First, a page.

Caribbean paleoethnobotany: Present status and new horizons (understanding the evolution of an indigenous ethnobotany)

Lee A. Newsom

Research output: Chapter in Book/Report/Conference proceedingChapter

16 Scopus citations

Abstract

Humanistic botanical knowledge and practices in the Caribbean culminated an ancient and richly textured ethnobotanical tradition' a complex- Adaptive process that was the multidimensional product of centuries of human- plant interactions and that also involved a fusion of earlier botanical traditions transferred from different source regions. At the time of European contact' Caribbean indigenous people exploited a variety of plant taxa for diverse purposes. Many of these were managed in specifically prepared agricultural grounds or in multifunctional home gardens' venues that separately and together incorporated unique combinations of native and exotic cultigens' quasi- domesticates' and other taxa esteemed for their edible fruit or for other products.1 The consumers and gardeners themselves are of central interest' of course' as the people who depended to one degree or another on plant resources for their existence- both managed and wild- And who developed the specialized knowledge and skill to locate' exploit' and maintain particular plant resources for the purposes to which they were put. We can reasonably assume that the native ethnobotany was an integral part of Caribbean Indian cultural and ecological dynamics' and I would argue that we can be fully cognizant of neither one without a thorough understanding of the roles and significance of plant resources in the daily lives' ritual activities' and broader social sphere (e.g.' issues of sustainable resources' economy' trade' and related interactions among groups) of the various indigenous peoples of the region. Archaeobotany is the key to decipher the historical development and specific details of Caribbean Indian ethnobotany. It is the means to discover the deep history of the myriad interactions between particular groups of Caribbean islanders and their local floras' providing an idea of the developmental pathways and processes behind plant- use traditions' as well as some of the elements inherent in human- landscape dynamics at any number of scales. Paleoethnobotany potentially also can reveal key information concerning the significance of plant resources vis- À- vis human social developments in the region' and at minimum can provide some confirmation and ground- Truthing of the human- plant dynamic revealed in early historic documents. The theme of this volume is about explicating new directions in Caribbean archaeology and the study of material culture. I begin my chapter with some musings about Caribbean paleoethnobotany stemming first from ethnohistoric documents and then gleaning from the archaeobotanical record' emphasizing garden or otherwise nonfuelwood economic taxa. I proceed with some ideas for new directions.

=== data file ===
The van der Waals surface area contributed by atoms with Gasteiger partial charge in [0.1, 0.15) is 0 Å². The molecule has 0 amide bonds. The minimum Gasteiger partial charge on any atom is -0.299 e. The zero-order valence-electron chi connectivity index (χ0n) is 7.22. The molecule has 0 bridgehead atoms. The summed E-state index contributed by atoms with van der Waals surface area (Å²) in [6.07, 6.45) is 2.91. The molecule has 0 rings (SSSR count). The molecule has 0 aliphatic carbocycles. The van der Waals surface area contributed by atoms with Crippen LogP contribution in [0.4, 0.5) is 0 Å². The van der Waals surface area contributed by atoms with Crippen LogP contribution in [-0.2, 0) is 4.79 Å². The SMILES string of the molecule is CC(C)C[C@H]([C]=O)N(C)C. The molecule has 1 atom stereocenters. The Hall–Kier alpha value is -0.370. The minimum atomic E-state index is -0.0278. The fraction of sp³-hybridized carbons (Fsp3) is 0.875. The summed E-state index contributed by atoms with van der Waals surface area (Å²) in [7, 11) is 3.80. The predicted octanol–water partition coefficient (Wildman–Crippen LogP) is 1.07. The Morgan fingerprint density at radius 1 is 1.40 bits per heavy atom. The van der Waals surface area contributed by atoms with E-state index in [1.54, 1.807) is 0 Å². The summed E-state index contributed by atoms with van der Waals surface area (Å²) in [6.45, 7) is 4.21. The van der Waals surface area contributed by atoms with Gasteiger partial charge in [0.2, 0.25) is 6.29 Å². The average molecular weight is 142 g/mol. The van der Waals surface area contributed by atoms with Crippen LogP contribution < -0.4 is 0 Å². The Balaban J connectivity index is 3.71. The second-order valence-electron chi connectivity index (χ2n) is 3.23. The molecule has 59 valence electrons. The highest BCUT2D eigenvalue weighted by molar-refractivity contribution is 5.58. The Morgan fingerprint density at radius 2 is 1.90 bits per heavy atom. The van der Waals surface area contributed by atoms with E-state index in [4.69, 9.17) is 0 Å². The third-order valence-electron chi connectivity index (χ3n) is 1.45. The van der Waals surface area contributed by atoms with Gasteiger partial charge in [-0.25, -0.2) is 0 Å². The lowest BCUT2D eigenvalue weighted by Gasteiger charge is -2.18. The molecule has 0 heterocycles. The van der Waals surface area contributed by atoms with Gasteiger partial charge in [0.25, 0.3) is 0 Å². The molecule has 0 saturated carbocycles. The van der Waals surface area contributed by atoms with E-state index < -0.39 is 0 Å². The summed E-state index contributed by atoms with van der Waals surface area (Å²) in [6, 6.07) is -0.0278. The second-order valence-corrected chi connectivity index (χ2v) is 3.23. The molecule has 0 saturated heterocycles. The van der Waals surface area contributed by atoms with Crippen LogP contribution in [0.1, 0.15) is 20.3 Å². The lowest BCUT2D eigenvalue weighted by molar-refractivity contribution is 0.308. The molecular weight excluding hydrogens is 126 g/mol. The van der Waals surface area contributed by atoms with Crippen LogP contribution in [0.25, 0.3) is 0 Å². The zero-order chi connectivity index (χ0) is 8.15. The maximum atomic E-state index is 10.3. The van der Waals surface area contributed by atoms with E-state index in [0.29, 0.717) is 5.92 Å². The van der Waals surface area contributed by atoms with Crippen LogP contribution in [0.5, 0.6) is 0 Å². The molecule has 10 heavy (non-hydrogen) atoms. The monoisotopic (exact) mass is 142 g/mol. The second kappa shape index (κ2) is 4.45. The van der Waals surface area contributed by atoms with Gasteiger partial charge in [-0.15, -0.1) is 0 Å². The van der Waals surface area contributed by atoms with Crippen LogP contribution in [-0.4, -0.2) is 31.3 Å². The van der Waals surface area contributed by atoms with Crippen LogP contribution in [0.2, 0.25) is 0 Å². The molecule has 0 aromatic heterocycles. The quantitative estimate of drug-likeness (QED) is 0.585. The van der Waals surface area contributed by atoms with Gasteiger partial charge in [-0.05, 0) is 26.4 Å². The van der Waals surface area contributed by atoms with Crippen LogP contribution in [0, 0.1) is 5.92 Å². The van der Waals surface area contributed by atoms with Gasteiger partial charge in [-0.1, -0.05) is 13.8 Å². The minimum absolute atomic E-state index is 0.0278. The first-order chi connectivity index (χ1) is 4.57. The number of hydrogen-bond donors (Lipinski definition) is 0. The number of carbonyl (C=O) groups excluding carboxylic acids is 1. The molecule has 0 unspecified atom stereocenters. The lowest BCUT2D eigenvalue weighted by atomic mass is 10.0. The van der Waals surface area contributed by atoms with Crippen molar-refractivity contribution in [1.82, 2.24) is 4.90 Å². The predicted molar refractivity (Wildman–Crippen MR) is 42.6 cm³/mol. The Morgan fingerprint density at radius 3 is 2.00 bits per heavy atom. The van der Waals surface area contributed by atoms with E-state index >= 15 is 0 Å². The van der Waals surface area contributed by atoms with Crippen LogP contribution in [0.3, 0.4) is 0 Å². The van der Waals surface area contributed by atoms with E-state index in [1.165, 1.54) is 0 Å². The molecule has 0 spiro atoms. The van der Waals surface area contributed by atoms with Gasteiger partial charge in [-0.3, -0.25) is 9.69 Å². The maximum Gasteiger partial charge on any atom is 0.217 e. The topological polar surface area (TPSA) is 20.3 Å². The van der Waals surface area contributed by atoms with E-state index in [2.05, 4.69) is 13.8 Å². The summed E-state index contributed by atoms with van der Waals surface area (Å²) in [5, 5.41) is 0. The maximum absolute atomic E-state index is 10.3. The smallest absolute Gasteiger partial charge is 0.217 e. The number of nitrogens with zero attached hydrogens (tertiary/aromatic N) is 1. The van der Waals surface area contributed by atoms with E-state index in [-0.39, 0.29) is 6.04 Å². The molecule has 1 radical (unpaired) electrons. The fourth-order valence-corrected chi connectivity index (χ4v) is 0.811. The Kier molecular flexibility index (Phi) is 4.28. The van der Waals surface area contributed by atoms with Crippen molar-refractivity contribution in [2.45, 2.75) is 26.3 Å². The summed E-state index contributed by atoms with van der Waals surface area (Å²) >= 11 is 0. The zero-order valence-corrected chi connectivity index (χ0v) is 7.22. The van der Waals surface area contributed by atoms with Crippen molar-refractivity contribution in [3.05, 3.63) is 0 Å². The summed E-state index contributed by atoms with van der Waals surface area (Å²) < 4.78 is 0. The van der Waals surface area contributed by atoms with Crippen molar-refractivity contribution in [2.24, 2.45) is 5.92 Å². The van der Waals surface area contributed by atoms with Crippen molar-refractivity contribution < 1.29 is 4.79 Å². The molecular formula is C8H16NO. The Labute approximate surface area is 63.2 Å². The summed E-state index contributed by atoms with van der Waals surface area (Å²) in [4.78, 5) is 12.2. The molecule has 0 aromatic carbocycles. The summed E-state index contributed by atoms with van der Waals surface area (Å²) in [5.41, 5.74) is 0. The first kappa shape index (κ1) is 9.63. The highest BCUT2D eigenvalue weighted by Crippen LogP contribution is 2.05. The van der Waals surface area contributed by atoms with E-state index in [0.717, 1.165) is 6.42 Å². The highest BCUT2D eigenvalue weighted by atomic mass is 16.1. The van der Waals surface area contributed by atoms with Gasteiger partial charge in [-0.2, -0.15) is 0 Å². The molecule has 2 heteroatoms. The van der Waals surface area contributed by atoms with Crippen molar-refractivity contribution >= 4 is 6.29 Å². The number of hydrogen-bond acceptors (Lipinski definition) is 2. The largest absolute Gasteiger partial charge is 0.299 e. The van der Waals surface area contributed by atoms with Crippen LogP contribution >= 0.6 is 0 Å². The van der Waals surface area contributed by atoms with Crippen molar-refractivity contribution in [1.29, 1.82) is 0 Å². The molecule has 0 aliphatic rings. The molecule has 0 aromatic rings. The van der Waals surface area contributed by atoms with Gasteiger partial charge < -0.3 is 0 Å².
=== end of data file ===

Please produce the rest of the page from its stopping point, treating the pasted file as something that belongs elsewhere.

Original languageEnglish (US)
Title of host publicationCrossing The Borders
Subtitle of host publicationNew Methods and Techniques in The Study of Archaeology Materials from The Caribbean
PublisherThe University of Alabama Press
Pages173-194
Number of pages22
ISBN (Print)9780817354534
StatePublished - Dec 1 2008

All Science Journal Classification (ASJC) codes

  • Social Sciences(all)
  • Arts and Humanities(all)

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